It shouldn’t be any surprise that The Cultural Landscape Foundation (TCLF) is pushing against the National Park Service’s planned WWI Memorial in Washington, D.C.
The organization has pushed against the approximately $35 million memorial, called “The Weight of Sacrifice,” since day one when Pershing Park was revealed as the site of the project. The TCLF is not alone on their views. In March 2017, the U.S. Commission of Fine Arts also asked the WWI Commission for a “smaller intervention,” more specifically a design that wouldn’t “overwhelm the existing park design.”
The reasoning behind the pushback from both organizations is the potential historicity of the 1.8-acre park, which was designed in May 1981 by award-winning landscape architect M. Paul Friedberg, whose previous projects include New York’s Battery Park City and Minneapolis’ Peavey Plaza. It is also the only Friedberg project with a planting plan by D.C.-based landscape architects Wolfgang Oehme and James van Sweden.
Now, Curbed has learned that the TCLF President and CEO Charles Birnbaum has submitted a letter to National Park Service Chief of Resource Management Catherine Dewey, which further emphasizes the harmful impacts the memorial could inflict on a park that has potential to be listed in the National Register of Historic Places.
In May 2017, it was revealed that the WWI Commission planned on using their “Restored Pool Concept,” which proposes replacing the concession gazebo in the park with a ceremonial flag stand, restoring and enlarging the fountain, and inserting a walkway for access to the sculpture honoring General John J. "Blackjack" Pershing, who commanded U.S. forces during WWI, with inscriptions of text and maps describing his actions in the war. There would also be a 65-foot-long bronze, sunken wall, entitled, "The Wall of Remembrance," decorated with soldiers carved in bas-relief.
While Birnbaum says that the design team should be “commended for its sympathetic treatment of the park’s perimeter,” the memorial is still expected to have “adverse effects” on the park’s spatial organization and water features. The pool’s surface area would be reduced by 40 percent, while the depth of the remaining pool areas are still ill-defined in the WWI Commission’s plans. In his letter, Birnbaum writes:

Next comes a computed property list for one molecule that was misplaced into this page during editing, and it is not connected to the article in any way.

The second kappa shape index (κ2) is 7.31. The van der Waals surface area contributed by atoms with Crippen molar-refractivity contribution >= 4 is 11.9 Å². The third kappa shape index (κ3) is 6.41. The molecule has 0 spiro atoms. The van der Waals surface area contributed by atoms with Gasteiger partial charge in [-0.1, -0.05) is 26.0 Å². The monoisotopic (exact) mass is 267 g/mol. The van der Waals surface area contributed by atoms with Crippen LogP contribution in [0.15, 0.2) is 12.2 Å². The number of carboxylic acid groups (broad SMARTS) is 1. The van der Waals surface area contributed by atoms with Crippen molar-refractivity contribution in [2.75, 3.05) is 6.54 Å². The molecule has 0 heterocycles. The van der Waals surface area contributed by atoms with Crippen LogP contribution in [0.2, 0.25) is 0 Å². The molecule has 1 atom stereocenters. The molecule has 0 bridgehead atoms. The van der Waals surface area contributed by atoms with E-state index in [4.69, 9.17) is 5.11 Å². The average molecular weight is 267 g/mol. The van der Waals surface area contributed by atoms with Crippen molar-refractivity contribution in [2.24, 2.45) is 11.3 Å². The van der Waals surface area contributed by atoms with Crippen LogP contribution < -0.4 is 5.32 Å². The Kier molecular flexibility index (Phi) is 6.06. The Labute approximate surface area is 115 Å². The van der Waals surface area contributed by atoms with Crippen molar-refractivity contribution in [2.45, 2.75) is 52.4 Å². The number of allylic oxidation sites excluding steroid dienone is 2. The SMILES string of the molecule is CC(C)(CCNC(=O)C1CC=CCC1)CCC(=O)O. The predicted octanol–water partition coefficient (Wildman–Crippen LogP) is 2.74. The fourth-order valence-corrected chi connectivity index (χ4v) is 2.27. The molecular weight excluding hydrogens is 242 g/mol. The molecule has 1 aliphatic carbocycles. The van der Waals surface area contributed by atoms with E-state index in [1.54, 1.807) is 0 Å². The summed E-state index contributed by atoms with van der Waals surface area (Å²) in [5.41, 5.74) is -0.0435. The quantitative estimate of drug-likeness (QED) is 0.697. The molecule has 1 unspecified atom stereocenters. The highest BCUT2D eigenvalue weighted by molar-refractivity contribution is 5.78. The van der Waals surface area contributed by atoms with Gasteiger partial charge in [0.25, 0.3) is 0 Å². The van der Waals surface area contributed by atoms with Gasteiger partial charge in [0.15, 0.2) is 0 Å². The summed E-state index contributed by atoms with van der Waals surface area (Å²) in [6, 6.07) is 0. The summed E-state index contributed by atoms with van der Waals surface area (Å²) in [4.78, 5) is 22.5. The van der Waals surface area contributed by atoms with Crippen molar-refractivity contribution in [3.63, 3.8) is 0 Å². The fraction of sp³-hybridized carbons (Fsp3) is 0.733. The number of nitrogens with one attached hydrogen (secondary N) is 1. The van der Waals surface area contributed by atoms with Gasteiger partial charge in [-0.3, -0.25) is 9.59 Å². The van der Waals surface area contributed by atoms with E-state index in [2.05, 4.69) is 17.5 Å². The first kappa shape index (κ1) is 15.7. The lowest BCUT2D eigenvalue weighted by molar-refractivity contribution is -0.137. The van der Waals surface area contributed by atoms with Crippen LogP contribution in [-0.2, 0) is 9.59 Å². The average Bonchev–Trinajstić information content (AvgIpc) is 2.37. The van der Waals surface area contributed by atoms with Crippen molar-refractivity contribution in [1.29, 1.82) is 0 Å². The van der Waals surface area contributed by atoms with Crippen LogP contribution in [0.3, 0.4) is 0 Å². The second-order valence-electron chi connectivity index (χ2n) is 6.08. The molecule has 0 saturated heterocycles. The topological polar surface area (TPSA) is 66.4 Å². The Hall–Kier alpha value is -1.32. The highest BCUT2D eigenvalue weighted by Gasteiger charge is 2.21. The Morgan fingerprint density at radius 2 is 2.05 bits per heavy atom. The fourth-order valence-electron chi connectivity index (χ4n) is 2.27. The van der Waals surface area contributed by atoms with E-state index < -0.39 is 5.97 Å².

“In addition to the loss of some 40 percent of the pool surface, the removal of the existing fountain is more than a physical loss; it impacts the integrity of Friedberg’s design, especially the ‘feeling’ that it conveys. The fountain in Friedberg’s Pershing Park was not only aesthetically pleasing and commanding, it was designed to mitigate noise (From the surrounding vehicular traffic); have a cooling effect (from the mixing of air and water resulting during evaporation); and serve as a place of respite in the center of the city, offering opportunities for recollection, contemplation and remembrance, or, as Friedberg noted, ‘where the topography and the viewer came to rest.’”
Birnbaum further admonished the planned project for the loss of more than 50 feet of open access between the upper and lower plaza levels and the severed relationship between the southern and western amphitheater stairs and risers.
While the memorial’s plan is known as the “Restored Pool Concept,” Birnbaum wrote that this restoration is “completely false,” further adding, “This is not a restoration; rather it is a rehabilitation effort, but with the addition of a feature that is so incompatible in scale that its insertion destroys the integrity of the heart of the park.”
To read Birnbaum’s letter in full, check out the document below.
Can’t see the document? Go to Scribd here.